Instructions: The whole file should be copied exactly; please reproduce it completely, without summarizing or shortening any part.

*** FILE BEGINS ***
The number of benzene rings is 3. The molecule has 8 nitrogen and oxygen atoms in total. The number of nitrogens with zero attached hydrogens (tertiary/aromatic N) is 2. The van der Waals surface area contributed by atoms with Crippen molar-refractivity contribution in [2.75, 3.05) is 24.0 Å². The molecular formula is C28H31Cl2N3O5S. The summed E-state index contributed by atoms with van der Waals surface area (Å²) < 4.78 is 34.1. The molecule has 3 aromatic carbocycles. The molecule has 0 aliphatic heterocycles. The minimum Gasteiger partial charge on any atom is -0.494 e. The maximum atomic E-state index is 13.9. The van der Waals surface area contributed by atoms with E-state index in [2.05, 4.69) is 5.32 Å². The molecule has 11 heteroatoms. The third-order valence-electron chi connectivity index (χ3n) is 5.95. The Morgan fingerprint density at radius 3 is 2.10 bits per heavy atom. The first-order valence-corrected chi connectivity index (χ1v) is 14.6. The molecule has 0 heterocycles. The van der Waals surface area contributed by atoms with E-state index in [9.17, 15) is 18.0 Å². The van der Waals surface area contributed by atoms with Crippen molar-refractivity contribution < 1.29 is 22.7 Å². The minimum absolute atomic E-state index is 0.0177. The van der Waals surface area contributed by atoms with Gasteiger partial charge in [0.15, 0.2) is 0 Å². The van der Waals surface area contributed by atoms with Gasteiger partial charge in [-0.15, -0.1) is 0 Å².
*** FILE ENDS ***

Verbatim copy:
The number of benzene rings is 3. The molecule has 8 nitrogen and oxygen atoms in total. The number of nitrogens with zero attached hydrogens (tertiary/aromatic N) is 2. The van der Waals surface area contributed by atoms with Crippen molar-refractivity contribution in [2.75, 3.05) is 24.0 Å². The molecular formula is C28H31Cl2N3O5S. The summed E-state index contributed by atoms with van der Waals surface area (Å²) < 4.78 is 34.1. The molecule has 3 aromatic carbocycles. The molecule has 0 aliphatic heterocycles. The minimum Gasteiger partial charge on any atom is -0.494 e. The maximum atomic E-state index is 13.9. The van der Waals surface area contributed by atoms with E-state index in [2.05, 4.69) is 5.32 Å². The molecule has 11 heteroatoms. The third-order valence-electron chi connectivity index (χ3n) is 5.95. The Morgan fingerprint density at radius 3 is 2.10 bits per heavy atom. The first-order valence-corrected chi connectivity index (χ1v) is 14.6. The molecule has 0 heterocycles. The van der Waals surface area contributed by atoms with E-state index in [9.17, 15) is 18.0 Å². The van der Waals surface area contributed by atoms with Crippen molar-refractivity contribution < 1.29 is 22.7 Å². The minimum absolute atomic E-state index is 0.0177. The van der Waals surface area contributed by atoms with Gasteiger partial charge in [0.15, 0.2) is 0 Å². The van der Waals surface area contributed by atoms with Gasteiger partial charge in [-0.15, -0.1) is 0 Å².